I don’t know how you crack that nut. I don’t know how one can come up through the system required to learn the skills of the game without necessarily losing that flair and that style. The rare cases that are able to bypass a long conformity-instillation process because of their talent — like Puig and Harper — had better be the absolute best right out of the chute. And even if they are, the scrutiny by their peers and the media is still pretty high. How do you sell these guys to young fans if they’re being punished for what’s so marketable about them in the first place?

I don’t have any answers to these questions. Most people don’t. But I like that Verducci has started this conversation publicly. I also like that those inside Major League Baseball — people you don’t hear from or see much of on a day-to-day basis but with whom I have some contact — are wrestling with these issues too.

Baseball is a great game. The greatest game. But so much of what makes it great is holding it up from a wider and deeper audience and could, possibly anyway, present problems for it in the future. I want baseball to always be the greatest, so I want to think about these things too. I hope you do as well. And that, as a community, perhaps we can come up with some small ideas of our own. Because, whether you believe it or not, those people in the game who are wrestling with these ideas are paying attention to folks like us.

Latest Posts
  1. Jake McGee plays catch for first time since elbow surgery

    Jan 26, 2015, 11:45 PM EST

    Jake McGee AP AP

    McGee is expected to begin the season on the disabled list, but he’s hoping to return by late April or early May.

  2. Rockies and Adam Ottavino avoid arbitration with one-year deal

    Jan 26, 2015, 11:05 PM EST

    Adam Ottavino AP AP

    Ottavino has quietly been very effective since joining the Rockies in 2012, posting a 3.60 ERA over 179 relief appearances while averaging 9.3 K/9 and 3.3 BB/9.

  3. Report: Astros among teams looking at free agent right-hander Kevin Correia

    Jan 26, 2015, 10:01 PM EST

    Kevin Correia AP

    After negotiations with Ryan Vogelsong broke down last week, the Astros are now considering alternatives.

  4. Mariners reunite with Franklin Gutierrez

    Jan 26, 2015, 9:07 PM EST

    Franklin Gutierrez Getty Images

    Gutierrez has played a grand total of 173 games dating back to 2011 and sat out last season due to a gastrointestinal issue.

  5. Alex Avila switching to hockey-style catcher mask due to concussions

    Jan 26, 2015, 8:16 PM EST

    Alex Avila AP AP

    Avila is making a change in hopes of avoiding future concussions.

  6. Blue Jays sign president and CEO Paul Beeston to extension through 2015

    Jan 26, 2015, 7:09 PM EST

    blue jays logo

    The announcement comes after the Blue Jays reportedly ended their pursuit of Orioles executive VP Dan Duquette.

  7. Padres sign Ramiro Pena

    Jan 26, 2015, 6:30 PM EST

    Ramiro Peno AP AP

    The 29-year-old hit just .245/.304/.347 with three home runs and nine RBI across 81 games with the Braves last season and was designated for assignment in November.

  8. I don’t know if Dustin Pedroia is in the Best Shape of His life, but he IS posing with his shirt off

    Jan 26, 2015, 5:04 PM EST

    pedroia getty Getty Images

    Before cell phone cameras we just sat around and posed in the mirror. Now we can share that with everyone.

  9. Orioles, Bud Norris avoid arbitration for $8.8 million

    Jan 26, 2015, 4:16 PM EST

    Bud Norris AP AP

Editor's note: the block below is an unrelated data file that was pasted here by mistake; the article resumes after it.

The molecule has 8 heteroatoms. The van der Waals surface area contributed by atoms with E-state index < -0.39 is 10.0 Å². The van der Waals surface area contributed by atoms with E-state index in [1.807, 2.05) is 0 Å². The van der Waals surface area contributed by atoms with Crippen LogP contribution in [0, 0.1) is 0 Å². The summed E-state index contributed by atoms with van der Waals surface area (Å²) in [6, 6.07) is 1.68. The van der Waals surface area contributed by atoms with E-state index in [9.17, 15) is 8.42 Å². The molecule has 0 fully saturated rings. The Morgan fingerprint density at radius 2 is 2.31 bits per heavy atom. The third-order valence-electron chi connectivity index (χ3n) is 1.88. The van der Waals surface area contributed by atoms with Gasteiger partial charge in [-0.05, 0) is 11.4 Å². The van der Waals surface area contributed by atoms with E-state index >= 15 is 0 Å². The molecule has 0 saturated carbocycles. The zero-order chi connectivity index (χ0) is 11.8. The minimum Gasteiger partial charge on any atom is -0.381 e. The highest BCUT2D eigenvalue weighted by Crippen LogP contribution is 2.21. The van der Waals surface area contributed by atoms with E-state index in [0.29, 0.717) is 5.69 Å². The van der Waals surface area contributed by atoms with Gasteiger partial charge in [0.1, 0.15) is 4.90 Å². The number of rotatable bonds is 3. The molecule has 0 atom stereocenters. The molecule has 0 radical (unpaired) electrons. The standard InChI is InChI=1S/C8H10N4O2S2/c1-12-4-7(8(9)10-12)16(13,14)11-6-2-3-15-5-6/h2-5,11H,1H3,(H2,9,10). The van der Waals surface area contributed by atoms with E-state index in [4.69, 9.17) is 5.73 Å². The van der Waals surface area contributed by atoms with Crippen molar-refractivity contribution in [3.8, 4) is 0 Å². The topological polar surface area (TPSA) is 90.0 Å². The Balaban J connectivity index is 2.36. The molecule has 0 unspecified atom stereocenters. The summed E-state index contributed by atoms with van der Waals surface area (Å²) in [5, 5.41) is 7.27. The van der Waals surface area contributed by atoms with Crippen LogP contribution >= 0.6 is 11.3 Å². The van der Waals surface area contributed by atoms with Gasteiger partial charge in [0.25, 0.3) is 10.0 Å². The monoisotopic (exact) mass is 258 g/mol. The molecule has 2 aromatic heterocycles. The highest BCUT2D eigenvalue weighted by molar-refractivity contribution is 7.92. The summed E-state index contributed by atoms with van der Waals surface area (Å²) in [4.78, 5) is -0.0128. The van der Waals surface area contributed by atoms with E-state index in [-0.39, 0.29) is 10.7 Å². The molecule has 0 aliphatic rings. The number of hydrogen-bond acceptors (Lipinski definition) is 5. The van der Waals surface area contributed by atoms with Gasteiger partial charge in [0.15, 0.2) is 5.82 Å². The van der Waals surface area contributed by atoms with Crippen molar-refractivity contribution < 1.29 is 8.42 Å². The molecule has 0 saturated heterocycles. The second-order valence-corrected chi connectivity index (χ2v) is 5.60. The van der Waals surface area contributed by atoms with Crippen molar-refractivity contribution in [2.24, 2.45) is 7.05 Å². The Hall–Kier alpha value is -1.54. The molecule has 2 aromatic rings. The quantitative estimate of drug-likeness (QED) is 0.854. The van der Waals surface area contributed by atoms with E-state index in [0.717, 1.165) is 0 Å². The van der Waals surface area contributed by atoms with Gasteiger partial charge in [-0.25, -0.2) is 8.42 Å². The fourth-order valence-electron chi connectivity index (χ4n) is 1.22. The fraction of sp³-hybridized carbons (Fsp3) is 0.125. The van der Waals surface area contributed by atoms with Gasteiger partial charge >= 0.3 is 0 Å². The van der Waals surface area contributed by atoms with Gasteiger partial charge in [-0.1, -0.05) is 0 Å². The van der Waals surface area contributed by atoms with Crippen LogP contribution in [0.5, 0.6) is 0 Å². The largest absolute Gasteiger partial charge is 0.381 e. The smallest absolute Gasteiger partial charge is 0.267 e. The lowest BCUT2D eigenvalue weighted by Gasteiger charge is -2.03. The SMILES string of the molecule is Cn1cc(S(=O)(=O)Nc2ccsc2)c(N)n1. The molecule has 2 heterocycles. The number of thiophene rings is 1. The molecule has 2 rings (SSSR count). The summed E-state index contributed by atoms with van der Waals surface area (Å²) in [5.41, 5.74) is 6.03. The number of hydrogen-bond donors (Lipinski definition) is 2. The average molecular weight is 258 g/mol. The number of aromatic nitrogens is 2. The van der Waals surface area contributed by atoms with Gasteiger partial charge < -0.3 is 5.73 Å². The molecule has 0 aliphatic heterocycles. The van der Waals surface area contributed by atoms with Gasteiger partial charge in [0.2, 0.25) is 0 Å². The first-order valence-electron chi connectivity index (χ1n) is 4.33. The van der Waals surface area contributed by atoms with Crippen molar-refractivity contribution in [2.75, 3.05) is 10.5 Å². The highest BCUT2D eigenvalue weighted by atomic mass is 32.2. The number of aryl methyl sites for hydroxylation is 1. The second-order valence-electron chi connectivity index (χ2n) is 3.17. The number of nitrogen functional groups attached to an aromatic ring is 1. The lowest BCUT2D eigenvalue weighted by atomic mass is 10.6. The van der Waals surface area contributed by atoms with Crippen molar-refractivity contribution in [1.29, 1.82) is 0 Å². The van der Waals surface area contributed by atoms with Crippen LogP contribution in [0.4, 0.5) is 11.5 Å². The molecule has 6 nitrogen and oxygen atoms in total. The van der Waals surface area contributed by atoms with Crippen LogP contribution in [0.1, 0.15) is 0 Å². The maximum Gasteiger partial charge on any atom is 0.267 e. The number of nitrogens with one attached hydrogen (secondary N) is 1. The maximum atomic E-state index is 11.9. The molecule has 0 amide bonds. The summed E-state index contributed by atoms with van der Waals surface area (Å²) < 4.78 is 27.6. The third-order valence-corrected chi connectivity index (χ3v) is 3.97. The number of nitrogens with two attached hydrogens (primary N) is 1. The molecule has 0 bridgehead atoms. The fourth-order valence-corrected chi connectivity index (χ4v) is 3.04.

Norris asked for $10.25 million and the Orioles countered at $7.5 million.

  10. More catching depth: Braves sign John Buck

    Jan 26, 2015, 3:49 PM EST

    John Buck Getty Images

    Buck joins Christian Bethancourt and A.J. Pierzynski on the Braves’ catching depth chart.

  11. The Brewers re-introduce the Beer Barrel Man

    Jan 26, 2015, 3:35 PM EST

    Beer Barrel Man

    Now, if they’ll bring back the beer mug Bernie slides into, everything will be A-OK.

  12. A-Rod is going to apologize, you guys

    Jan 26, 2015, 2:42 PM EST

    a-rod homer getty Getty Images

    I’m sure you’ve been worried about whether he would.

  13. Orioles sign Chris Parmelee

    Jan 26, 2015, 2:10 PM EST

    Chris Parmelee Getty Getty Images

    Parmelee was dropped by the Twins last month.

  14. Reds sign four-year contract extension with Devin Mesoraco

    Jan 26, 2015, 1:18 PM EST

    Devin Mesoraco AP

    Mesoraco is arbitration eligible for the first time at age 26 and filed for $3.6 million, while the Reds countered at $2.45 million.

  15. Wade Boggs shot a bull caribou without a license

    Jan 26, 2015, 1:00 PM EST

    Wade Boggs Horse

    Wade Boggs is . . . the World’s Most Interesting Man

  16. The Committee studying the A’s potential move to San Jose has . . . disbanded!

    Jan 26, 2015, 12:28 PM EST

    a's logo

    If it was a human it would’ve almost made it to the first grade. But now it is dead, aged just short of six years.

  17. Baseball’s 15th greatest general manager knew a bargain veteran when he saw one

    Jan 26, 2015, 11:29 AM EST

    Walt Jocketty AP

    If you made a trade with St. Louis in the 90s and 2000s, you likely got the bad end of that trade. Because of this guy.

  18. The Royals are monitoring James Shields

    Jan 26, 2015, 10:57 AM EST

    James Shields Getty Images

    Just because you’re paranoid doesn’t mean they’re not after you.

  19. Jered Weaver packed on 25 pounds during the offseason

    Jan 26, 2015, 10:15 AM EST

    Jered Weaver AP AP

    “I don’t know if my metabolism is slowing down from getting older or what, but I feel good.”

  20. The Yankees are going to try to get out of paying A-Rod his contract incentives

    Jan 26, 2015, 9:31 AM EST

    alex rodriguez head Getty Images

    Hey guys, if things break just right we may get another A-Rod lawsuit!

Top 10 MLB Player Searches
  1. R. Vogelsong (5270)
  2. J. Shields (4903)
  3. J. Papelbon (4351)
  4. I. Suzuki (3755)
  5. J. Gomes (3621)
  1. J. Santana (2830)
  2. D. Fowler (2827)
  3. G. Soto (2806)
  4. J. Montero (2760)
  5. J. Hoffman (2651)